By Maya Averbuch and Kevin Sieff
TAPACHULA, Mexico — By the time Cédric De Jesus reached Mexico’s southern border, he had already traveled 9,000 miles from his home in the Congo. He had crossed the Atlantic Ocean by boat and come up through South America on foot and by bus.
The journey had taken him six months, leaving him only one more country to traverse. But just as he arrived in Mexico in March, President Trump threatened to close the U.S. border, and the Mexican government was under pressure to stop migrants from passing through its territory.
So now De Jesus waits here in southern Mexico with thousands of fellow migrants.
While the vast majority of migrants transiting through Mexico on their way to the United States come from Central America, hundreds are from African countries such as Congo, Cameroon and Ethiopia.
Some are holed up in Tapachula, where they have camped outside a federal immigration office, demanding transit permits. Others have languished for months in shelters just south of the U.S. border, as Mexican officials have scrambled to handle the influx.
“It’s a great challenge,” said Tonatiuh Guillén, the head of Mexico’s immigration agency. “These countries are very unusual for us.”
The Mexican government says it does not have statistics on the number of African migrants who have crossed into the country in recent months, and such flows are not new. The country has for years been a transit point for asylum seekers and economic migrants from around the world, and it sees periodic surges in migration from countries in Africa and Asia.
But African migrants have rarely been as prominent in Mexico as they are now, gathered in large groups at both the country’s southern and northern borders. By late March, hundreds were camping out in Tapachula.
After several weeks of waiting for the transit permits, Africans launched a protest outside the immigration office, yelling that Mexican officials were racist. Mexican television broadcast images of the migrants apparently scuffling with security guards in front of the building.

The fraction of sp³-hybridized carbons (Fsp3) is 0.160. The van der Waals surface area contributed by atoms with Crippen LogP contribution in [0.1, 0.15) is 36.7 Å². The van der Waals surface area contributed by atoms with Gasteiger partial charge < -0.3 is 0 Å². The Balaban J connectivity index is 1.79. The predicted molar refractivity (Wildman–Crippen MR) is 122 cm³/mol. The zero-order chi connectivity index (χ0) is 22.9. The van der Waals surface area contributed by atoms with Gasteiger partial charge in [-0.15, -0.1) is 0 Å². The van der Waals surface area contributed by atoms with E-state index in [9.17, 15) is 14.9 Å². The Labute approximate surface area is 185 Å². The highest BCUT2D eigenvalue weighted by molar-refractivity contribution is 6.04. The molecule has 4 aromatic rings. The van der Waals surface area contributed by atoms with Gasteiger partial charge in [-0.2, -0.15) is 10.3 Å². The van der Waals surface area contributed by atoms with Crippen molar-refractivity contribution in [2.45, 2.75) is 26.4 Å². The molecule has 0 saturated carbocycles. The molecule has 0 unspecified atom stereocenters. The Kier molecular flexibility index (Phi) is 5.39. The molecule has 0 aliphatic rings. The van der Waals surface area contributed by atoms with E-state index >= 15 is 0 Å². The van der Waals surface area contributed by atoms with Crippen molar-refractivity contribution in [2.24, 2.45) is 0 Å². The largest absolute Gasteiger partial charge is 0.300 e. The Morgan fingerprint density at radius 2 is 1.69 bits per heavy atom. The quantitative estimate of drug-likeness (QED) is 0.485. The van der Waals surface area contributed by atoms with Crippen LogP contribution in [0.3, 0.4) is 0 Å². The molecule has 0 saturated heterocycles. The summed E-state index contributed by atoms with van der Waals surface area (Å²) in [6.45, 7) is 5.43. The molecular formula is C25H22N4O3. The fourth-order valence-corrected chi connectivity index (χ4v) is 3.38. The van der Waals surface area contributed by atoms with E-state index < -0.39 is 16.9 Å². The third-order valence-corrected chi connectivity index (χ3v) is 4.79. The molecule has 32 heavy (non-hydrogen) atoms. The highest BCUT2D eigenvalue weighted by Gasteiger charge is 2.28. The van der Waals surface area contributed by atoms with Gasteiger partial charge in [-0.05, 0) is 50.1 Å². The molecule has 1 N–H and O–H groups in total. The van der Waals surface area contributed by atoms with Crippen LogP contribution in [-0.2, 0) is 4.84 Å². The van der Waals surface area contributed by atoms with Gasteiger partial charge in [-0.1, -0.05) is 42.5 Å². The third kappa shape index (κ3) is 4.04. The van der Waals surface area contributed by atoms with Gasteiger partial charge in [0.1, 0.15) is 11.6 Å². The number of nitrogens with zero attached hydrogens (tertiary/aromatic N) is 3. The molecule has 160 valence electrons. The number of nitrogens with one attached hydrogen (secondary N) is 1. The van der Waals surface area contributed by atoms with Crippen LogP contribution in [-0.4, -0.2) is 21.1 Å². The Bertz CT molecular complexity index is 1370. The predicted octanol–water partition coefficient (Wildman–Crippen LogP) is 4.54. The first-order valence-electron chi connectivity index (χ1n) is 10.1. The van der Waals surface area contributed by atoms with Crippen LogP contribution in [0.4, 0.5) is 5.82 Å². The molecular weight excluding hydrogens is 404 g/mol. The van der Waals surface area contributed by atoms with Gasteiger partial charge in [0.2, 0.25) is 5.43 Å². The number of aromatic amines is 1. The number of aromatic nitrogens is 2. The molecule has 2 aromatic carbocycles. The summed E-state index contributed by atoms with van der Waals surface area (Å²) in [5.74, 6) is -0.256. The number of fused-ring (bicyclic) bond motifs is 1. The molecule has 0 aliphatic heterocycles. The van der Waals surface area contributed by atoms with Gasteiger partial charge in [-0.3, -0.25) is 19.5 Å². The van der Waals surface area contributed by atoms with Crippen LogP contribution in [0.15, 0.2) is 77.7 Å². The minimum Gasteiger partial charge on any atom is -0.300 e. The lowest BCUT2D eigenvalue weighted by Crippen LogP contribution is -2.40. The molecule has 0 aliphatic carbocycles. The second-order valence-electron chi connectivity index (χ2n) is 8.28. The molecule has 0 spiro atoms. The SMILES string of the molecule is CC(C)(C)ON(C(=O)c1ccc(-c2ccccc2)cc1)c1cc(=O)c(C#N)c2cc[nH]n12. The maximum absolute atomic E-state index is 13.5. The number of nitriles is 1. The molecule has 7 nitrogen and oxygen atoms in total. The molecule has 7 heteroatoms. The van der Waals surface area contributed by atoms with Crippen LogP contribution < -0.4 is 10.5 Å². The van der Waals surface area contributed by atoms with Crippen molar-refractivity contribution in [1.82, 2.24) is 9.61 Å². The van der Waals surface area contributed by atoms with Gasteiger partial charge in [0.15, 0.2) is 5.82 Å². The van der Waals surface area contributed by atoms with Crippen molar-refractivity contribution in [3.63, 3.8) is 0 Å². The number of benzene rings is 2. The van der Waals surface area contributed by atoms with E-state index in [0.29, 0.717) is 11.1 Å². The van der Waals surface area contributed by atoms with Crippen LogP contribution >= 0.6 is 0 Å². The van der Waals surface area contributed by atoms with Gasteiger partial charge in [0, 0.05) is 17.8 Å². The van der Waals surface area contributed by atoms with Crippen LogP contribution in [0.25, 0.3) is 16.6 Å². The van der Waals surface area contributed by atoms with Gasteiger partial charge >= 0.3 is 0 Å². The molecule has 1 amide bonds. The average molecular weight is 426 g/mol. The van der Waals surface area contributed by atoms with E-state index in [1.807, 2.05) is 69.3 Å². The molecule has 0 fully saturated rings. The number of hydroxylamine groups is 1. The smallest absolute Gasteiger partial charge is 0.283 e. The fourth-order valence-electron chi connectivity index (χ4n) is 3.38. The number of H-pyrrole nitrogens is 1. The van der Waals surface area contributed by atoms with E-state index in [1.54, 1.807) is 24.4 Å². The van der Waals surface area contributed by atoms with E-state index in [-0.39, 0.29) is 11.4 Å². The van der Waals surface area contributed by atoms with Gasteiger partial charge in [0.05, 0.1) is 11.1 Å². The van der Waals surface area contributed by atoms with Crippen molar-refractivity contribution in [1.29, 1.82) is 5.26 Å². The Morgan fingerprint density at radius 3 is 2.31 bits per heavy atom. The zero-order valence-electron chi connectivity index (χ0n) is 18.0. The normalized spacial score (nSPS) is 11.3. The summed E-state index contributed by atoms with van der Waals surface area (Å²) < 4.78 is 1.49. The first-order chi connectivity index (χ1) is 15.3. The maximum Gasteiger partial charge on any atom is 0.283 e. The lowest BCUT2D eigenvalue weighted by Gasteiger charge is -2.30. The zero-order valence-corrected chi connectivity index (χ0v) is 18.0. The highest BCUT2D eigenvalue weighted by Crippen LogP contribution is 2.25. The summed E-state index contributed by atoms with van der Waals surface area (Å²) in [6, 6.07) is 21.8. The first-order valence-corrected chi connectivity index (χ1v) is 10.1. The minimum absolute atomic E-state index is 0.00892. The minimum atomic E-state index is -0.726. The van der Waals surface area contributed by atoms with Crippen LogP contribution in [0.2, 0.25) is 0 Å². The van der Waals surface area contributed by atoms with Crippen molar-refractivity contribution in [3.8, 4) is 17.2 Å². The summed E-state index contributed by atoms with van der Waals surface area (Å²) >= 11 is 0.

This week, they were still waiting. Officials have said the office will not open until next month.
“People from here don’t want to give us the documents,” said one Congolese man, who declined to give his name out of concern for his safety. “We’re still here.”
Many people fleeing sub-Saharan Africa pay smugglers to take them through Niger and Libya and across the Mediterranean Sea to Europe. Others apply through the United Nations to be resettled as refugees, often in the United States. But both of those options have become harder in recent years.
The Trump administration has sharply reduced refugee admissions. And Europe has pressured Libya’s coast guard to turn around migrant boats in the Mediterranean.
“In Libya, I was told they kill black people now,” De Jesus said. “They kill migrants. I was scared, so I chose to go to America.”
De Jesus is from Kinshasa, the capital of Congo. He said his brother was killed by security forces loyal to Joseph Kabila, the country’s former president, and soldiers had threatened him, too.
De Jesus and his mother took a boat from Angola to Peru and then traveled by land through Colombia, Panama, Costa Rica, Nicaragua, Honduras and Guatemala.
In Panama, he said, he lost track of his mother, only to be reunited with her weeks later — by luck — in southern Mexico.
Until recent months, many African migrants were able to get transit permits relatively easily. But Mexican immigration officials have been slower to process the permits, as the government has struggled to keep up with the thousands of Honduran and Guatemalan migrants hoping to transit through the country.